Harvard Forest commissions new field wireless network

Network News Fall 2010, Vol. 23 No. 2
Site News

The Harvard Forest Field Wireless Network (HFFW) became operational earlier this year with funding from the National Science Foundation (NSF), the Department of Energy (DOE), and Harvard University. Inspired by an NSF-sponsored workshop at Sevilleta in 2002 (see Network News, Fall 2002, p.10), and after years of planning and testing, the HFFW provides high speed network access to major research sites across Harvard Forest’s 375-ha Prospect Hill Tract.

The use of wireless networks in the field has many potential advantages for research and education. Scientists can monitor and control their equipment remotely and detect problems almost immediately. From their desktops, researchers can access real-time data for environmental modeling and forecasting. Students, too, can watch events unfold in real time.

In designing the HFFW we faced both challenges and advantages compared with other LTER sites that have implemented field wireless networks (Network News, Fall 2007, p. 1). Challenges included hills (which block wireless signals) and dense forest (which saps signal strength), the need for high network bandwidth (to accommodate a large number of users and data intensive experiments), and a desire to implement the HFFW as a part of the Harvard University network. Advantages included the existence of a fire tower and three eddy flux towers for relaying signals above the canopy, access to line power at the major experiments, and generous support from the University and its network engineers for the project.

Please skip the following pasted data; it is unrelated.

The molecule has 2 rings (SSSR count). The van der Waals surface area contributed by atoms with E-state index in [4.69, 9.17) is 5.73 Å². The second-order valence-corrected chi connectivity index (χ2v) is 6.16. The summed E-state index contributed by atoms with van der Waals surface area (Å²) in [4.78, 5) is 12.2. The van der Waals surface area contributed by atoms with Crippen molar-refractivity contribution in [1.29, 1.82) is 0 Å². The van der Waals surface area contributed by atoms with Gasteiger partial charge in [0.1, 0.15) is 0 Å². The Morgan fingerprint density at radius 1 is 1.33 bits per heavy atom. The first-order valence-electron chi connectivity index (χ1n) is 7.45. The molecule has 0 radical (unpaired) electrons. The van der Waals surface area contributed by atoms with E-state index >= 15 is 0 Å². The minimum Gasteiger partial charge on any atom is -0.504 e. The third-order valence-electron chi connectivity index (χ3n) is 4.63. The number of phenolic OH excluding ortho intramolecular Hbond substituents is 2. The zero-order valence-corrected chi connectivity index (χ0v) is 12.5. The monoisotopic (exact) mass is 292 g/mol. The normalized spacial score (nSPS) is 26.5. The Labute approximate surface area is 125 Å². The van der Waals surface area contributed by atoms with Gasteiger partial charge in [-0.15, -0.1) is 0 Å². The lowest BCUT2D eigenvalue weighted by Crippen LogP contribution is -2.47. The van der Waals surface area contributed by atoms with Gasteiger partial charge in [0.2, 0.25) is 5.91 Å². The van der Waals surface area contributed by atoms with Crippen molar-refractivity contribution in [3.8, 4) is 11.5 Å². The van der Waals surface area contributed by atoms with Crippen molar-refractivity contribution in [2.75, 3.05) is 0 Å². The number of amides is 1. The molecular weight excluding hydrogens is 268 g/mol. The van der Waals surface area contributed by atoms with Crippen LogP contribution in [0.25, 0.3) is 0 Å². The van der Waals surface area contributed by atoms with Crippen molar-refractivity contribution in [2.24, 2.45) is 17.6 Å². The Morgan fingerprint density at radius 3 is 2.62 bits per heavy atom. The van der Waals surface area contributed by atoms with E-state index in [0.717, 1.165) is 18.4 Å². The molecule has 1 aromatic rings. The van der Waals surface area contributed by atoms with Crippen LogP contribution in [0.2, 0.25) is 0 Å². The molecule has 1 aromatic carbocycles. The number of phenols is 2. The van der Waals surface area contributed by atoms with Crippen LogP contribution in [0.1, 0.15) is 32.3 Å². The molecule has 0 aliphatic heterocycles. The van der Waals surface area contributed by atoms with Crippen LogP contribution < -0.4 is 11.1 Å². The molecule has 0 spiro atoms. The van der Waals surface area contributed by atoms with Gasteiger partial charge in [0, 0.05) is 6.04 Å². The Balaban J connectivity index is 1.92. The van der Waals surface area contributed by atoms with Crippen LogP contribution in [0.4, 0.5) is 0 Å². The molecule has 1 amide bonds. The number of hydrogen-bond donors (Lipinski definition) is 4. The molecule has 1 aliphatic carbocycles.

Final design for the HFFW was achieved through partnership among Harvard Forest, Harvard Network Operations, and Silvian Technology Services. The physical layout takes advantage of existing towers (plus a new 40m relay tower) for line-of-sight transmissions between towers above the canopy as well as transmissions down through the canopy to surrounding experimental sites on the ground. Radios in two unlicensed frequency bands are used: 5.8 GHz for tower to tower (faster) and 900 MHz for tower to ground transmission (better canopy penetration).

Joining the Harvard University network required radios with VLAN support, which makes it possible to have separate virtual networks (e.g., data, voice, network management) over the same physical network. In the end we selected a carrier-grade line of radios (Alvarion BreezeAccess VL) because of their robust design and advanced features. At each major research site, radios are connected via Ethernet to a Cisco network switch and Wi-Fi access point. Since all this equipment requires line power, we decided to limit the HFFW itself to sites with power, though sensor networks and other extensions of the HFFW might be powered in other ways.

As part of the Harvard network, the HFFW takes advantage of core network functions for registration, management, and security. Remote access is enabled through a VPN (virtual private network). All major nodes (radios, switches, and access points) are continuously monitored and email alerts are sent whenever a node goes down. In its present form the HFFW includes three eddy flux towers, two global warming experiments, and a met station, but the network design is scalable to accommodate significant expansion in the future.

The HFFW is jointly administered by Harvard Forest and Harvard Network Operations. For more details, please see harvardforest.fas.harvard.edu/research/hffw.html.